Life didn’t change much for me, but I do remember what our neighbour did. One day when my father went across the street to the bakery to buy bread as usual, our neighbour, the owner of the bakery, wouldn’t give him the bread unless my father gave him a certain picture that was in our house. The owner had known us for years. Because it was already hard to get bread, my father felt he should give it to him, to keep him a little bit on his side. I now know that most people, although not all, were looking to find ways to profit from the Jews, especially after Jews started being deported. There was a moving company called Puls who removed items from Jewish homes. The word for stealing from a place after the Jewish family was rounded up came to be called “pulsen,” named, of course, after the moving company.
Many Jewish people in the Netherlands were like my family — very assimilated and feeling Dutch first and Jewish second. I came from a secular background and was not at all observant. The Jews believed the Workers’ Party would be the solution for everything — that people would be equal. They were idealistic. The Germans slowly implemented all kinds of laws to make life difficult for the Jewish people. There were minor things, like not being allowed to have a bicycle, but also more major restrictions: as early as September 1941, we weren’t allowed to go to public schools, and eventually all Jewish businesses were taken over and managed by collaborators.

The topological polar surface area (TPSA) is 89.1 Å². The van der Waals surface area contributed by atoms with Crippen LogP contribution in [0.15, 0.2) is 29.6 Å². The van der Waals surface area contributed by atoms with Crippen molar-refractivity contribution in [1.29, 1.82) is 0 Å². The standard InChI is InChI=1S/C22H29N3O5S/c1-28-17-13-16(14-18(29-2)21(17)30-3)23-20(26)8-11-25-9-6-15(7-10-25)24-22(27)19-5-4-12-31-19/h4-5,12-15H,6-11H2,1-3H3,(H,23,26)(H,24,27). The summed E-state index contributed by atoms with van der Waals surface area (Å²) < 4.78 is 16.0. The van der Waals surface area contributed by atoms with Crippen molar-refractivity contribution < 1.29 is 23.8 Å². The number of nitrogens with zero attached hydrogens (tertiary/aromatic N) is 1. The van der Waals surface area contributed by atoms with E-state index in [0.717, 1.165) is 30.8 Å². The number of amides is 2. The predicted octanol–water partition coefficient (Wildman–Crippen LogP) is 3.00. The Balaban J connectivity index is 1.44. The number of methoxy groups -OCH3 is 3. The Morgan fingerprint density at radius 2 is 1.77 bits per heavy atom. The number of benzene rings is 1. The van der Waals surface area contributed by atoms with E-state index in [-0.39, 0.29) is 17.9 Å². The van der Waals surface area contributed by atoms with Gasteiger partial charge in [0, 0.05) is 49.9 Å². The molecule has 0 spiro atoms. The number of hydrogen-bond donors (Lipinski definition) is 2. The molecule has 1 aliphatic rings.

In early 1942, the roundups, or razzias, began, which meant that the Germans would go to certain districts in the city and tell Jews, often in the middle of the night, to get dressed and go with them. They sent them to a transit and concentration camp called Westerbork, in the northern part of the Netherlands. As the roundups increased, thousands of people were taken away and sent to Westerbork.
My father found work for me at a factory for children’s clothing. He wanted me to be busy with something even though it was a very terrible time. He tried to keep things as normal as possible for us. I worked there for a while as a machine operator. I believe the factory was being run by a Verwalter, a gentile who took over from the original Jewish owner. The Germans had taken over the business, taken the owners away and put in one of their people to run the business.
My father didn’t have his house-painting business anymore and was working for the Jewish hospital doing maintenance. He was working in what was called the Joodse Invalide, the Jewish hospital where people with disabilities lived. Later, it tuned into a different hospital for people with illnesses and other health concerns. The Germans were in charge of the hospital.